Primary brain tumours (gliomas) in adults remain amongst the most challenging cancers to treat. Many patients only survive just over a year despite optimal treatment with surgery, radiotherapy and chemotherapy. We need to understand why these cancers can grow even after treatment designed to kill cancer cells, and to investigate new, more effective treatments.
We are starting to understand the biology of brain cancer better, but we still seem a long way from being able to cure our patients. Work in many labs around the world in recent years has started to suggest new treatments, but most of the work is based on laboratory results that do not provide enough information to support the design of new clinical studies to test new drugs or new combinations of drugs with, for example, radiotherapy. To add this critical missing information, we need to test new ways of treating glioma using our mouse models of the disease. If we can show promising effects, we will be able to translate these results into new clinical studies and ultimately new treatments for patients.
Plan of work and impact of our studies
We have worked with mouse models of glioma in Leeds for many years, but are still improving how we do this – especially how closely we mimic tumours we find in the clinic, and the treatment that patients receive. In some circumstances we need to set up new models using, for example, tumour tissue taken straight from patients, to ensure that we use the very best and most representative models. Using these tumour models, we then set out to treat them, just as we do our patients, using highly focused radiotherapy combined with drug treatment. We have excellent technology to image (using MRI and CT) and treat these tumours in mice. We will also then follow up what happens to the animals with tumours by monitoring the health of the animals, often also repeating imaging of the brain (usually using MRI).
In most experiments we will compare animals in different treatment groups, for example radiotherapy alone or radiotherapy with a new drug. Many of the new drugs that we are testing are designed to kill rapidly-growing tumour cells (known as stem cells) in the gliomas and to therefore improve the healthy survival of animals with tumours. We also need to measure the effect of these drugs and combinations on normal brain, since we need to avoid causing significant damage to surrounding normal brain tissue. We will do this by testing the effect of treatment on tumour and normal brain tissue in the same experiment, by including normal brain in the radiotherapy-targeted area, or in separate experiments where we specifically treat normal brain tissue with radiotherapy and additional drugs.
Animal welfare and the Three Rs
Throughout this work we will adhere to all relevant guidance to ensure animal welfare, particularly when administering new drugs to the mice. As well as restricting volume and doses in experiments where we do not know the ideal dose, we will use very small groups of animals (usually three) to assess the effects of slowly increasing the doses given. We are very familiar with expected side effects of most of the treatments we will use and will monitor treated animals very closely to avoid distress and suffering. We will also use anaesthesia and analgesia as appropriate to minimise suffering. Numbers of procedures and investigations are also strictly limited – both in terms of total number of interventions and how many can be undertaken over specific intervals.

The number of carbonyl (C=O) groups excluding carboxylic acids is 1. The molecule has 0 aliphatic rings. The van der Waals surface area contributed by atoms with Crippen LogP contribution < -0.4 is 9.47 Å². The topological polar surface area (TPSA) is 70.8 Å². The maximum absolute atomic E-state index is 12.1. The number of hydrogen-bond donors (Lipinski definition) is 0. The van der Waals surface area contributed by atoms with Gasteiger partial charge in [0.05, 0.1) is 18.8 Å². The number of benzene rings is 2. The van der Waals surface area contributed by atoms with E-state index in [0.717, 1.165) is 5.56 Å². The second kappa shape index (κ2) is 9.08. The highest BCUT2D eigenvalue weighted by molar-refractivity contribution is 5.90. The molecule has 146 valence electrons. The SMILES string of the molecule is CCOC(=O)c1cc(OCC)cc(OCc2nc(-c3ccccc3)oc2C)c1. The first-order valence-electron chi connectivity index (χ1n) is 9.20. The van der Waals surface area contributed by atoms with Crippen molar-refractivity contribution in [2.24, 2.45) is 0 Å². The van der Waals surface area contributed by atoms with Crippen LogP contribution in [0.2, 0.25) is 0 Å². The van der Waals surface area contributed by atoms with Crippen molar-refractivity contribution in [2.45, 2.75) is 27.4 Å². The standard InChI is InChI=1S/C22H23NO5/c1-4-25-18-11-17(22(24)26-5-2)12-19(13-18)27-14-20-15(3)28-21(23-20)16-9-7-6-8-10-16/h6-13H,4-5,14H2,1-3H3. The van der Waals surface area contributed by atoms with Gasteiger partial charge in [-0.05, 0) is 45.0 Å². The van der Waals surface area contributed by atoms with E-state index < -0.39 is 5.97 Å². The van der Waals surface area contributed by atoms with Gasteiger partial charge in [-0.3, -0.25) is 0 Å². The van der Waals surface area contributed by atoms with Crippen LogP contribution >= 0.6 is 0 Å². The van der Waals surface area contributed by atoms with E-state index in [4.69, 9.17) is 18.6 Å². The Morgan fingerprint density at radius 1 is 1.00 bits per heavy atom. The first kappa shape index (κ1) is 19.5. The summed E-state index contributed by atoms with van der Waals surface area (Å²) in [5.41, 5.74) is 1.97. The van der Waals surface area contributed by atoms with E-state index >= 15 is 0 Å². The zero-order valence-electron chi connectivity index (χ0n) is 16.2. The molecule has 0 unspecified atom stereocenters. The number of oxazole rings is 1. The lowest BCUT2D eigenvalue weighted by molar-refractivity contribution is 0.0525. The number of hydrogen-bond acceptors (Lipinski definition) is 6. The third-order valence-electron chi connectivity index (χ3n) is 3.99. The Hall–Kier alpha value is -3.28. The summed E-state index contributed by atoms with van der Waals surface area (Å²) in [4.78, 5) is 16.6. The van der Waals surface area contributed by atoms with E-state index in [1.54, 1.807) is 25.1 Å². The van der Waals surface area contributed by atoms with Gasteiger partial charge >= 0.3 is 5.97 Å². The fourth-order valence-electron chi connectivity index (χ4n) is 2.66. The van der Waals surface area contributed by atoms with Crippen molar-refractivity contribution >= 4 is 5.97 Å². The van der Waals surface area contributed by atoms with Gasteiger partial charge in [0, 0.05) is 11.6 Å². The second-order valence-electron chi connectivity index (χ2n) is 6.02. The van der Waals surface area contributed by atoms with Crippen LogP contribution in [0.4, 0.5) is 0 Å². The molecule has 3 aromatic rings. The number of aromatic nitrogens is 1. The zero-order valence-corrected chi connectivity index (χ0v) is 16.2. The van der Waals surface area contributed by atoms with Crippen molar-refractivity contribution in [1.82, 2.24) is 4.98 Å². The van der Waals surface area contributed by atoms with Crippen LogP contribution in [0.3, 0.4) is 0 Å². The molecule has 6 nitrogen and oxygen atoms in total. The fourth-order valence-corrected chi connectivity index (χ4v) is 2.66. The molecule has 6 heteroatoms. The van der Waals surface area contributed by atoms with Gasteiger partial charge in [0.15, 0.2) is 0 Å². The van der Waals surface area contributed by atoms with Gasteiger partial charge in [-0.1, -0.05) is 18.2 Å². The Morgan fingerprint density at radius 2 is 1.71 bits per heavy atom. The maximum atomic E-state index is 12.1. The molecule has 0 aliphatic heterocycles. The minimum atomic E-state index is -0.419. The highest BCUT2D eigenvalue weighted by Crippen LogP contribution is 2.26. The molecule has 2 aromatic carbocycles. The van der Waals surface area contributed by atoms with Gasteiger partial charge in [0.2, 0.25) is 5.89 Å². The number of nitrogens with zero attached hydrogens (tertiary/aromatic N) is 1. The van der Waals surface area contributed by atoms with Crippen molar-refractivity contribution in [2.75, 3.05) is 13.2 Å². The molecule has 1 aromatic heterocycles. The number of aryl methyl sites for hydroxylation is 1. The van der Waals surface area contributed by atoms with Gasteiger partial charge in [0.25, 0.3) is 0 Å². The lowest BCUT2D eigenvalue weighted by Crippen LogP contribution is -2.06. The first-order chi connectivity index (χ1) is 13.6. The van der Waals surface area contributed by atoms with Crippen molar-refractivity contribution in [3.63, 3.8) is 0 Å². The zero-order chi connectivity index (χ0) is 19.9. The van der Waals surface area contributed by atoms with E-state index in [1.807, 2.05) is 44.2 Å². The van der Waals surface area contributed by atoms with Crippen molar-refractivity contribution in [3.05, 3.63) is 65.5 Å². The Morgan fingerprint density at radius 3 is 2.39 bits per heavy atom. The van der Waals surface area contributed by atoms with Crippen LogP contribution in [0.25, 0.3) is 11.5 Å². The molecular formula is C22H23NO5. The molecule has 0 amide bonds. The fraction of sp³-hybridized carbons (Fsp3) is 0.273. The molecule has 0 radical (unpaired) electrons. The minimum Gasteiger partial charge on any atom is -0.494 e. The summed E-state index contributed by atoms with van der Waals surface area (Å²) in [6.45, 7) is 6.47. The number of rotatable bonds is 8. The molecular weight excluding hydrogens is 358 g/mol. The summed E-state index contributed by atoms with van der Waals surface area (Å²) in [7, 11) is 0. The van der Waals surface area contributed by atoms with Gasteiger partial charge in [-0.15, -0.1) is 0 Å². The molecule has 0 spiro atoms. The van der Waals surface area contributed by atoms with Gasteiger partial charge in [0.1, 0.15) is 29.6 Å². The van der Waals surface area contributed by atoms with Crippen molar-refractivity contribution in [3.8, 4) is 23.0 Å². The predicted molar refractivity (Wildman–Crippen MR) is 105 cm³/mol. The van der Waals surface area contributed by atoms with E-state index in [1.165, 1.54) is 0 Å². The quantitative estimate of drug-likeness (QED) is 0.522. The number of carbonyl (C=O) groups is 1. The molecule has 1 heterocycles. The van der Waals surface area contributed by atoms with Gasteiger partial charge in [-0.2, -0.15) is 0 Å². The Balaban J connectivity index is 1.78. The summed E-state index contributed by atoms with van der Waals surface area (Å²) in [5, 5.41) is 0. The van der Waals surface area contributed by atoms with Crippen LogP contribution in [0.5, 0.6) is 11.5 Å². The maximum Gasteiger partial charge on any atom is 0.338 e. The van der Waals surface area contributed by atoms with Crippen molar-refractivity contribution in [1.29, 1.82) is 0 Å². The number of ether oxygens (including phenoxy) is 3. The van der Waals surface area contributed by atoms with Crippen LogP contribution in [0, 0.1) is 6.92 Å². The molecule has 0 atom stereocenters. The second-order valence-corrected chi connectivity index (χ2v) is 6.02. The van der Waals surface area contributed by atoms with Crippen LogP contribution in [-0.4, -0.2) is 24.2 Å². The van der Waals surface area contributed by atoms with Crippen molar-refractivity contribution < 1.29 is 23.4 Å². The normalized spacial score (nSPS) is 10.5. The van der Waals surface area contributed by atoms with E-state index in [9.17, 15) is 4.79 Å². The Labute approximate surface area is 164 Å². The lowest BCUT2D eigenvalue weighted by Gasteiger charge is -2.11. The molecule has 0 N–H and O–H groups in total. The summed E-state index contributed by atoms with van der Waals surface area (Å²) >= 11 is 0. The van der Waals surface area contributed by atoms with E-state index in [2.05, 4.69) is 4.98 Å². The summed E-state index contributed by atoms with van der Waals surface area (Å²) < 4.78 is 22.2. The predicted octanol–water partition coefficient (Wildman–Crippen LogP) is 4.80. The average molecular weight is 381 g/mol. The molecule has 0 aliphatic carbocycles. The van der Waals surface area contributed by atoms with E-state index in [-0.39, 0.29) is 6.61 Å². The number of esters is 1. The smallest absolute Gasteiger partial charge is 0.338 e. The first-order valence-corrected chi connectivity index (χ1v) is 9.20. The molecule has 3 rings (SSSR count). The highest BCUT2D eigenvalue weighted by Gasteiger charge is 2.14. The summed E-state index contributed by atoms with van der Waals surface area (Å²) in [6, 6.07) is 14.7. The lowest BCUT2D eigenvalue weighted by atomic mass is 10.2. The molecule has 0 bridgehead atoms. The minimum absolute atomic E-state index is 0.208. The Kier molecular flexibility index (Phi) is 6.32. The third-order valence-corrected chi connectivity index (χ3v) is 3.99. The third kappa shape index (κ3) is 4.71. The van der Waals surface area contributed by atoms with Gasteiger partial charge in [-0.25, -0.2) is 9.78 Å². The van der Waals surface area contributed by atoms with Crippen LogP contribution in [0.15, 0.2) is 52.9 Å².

We have used alternative, non-animal models, including spheroids (balls of tumour cells), to do preliminary assessment of effect of treatment with new drugs and radiotherapy for many years. We are also working with a consortium to investigate a “tumour on chip” model that would be a more advanced version of this and would allow efficient screening of drugs without use of animals.
All experiments are designed to use the smallest number of animals possible. Whenever we can, we use models in which the tumours grow very reliably and predictably to reduce the number that need to be included, with no addition for tumours that do not grow. We use the less reproducible models, usually those using patient-derived material, only for definitive experiments where we need to be able to demonstrate that we have used relevant, patient-derived material. We reduce variability in experimental outcome through use of our highly accurate radiotherapy delivery system alongside imaging equipment (MRI), to ensure we can visualise tumours directly.
We have significantly refined our radiotherapy facility to the extent that we can now target very specific volumes of tumour or normal tissue without including large volumes of irrelevant tissue when administering treatment. The use of non-invasive brain imaging significantly refines our experimental work, since this provides information on tumour volume directly and will allow us to reach treatment endpoints before animals suffer the effects of tumour growth.
Read a non-technical summary of improving treatments for brain tumours (PDF).
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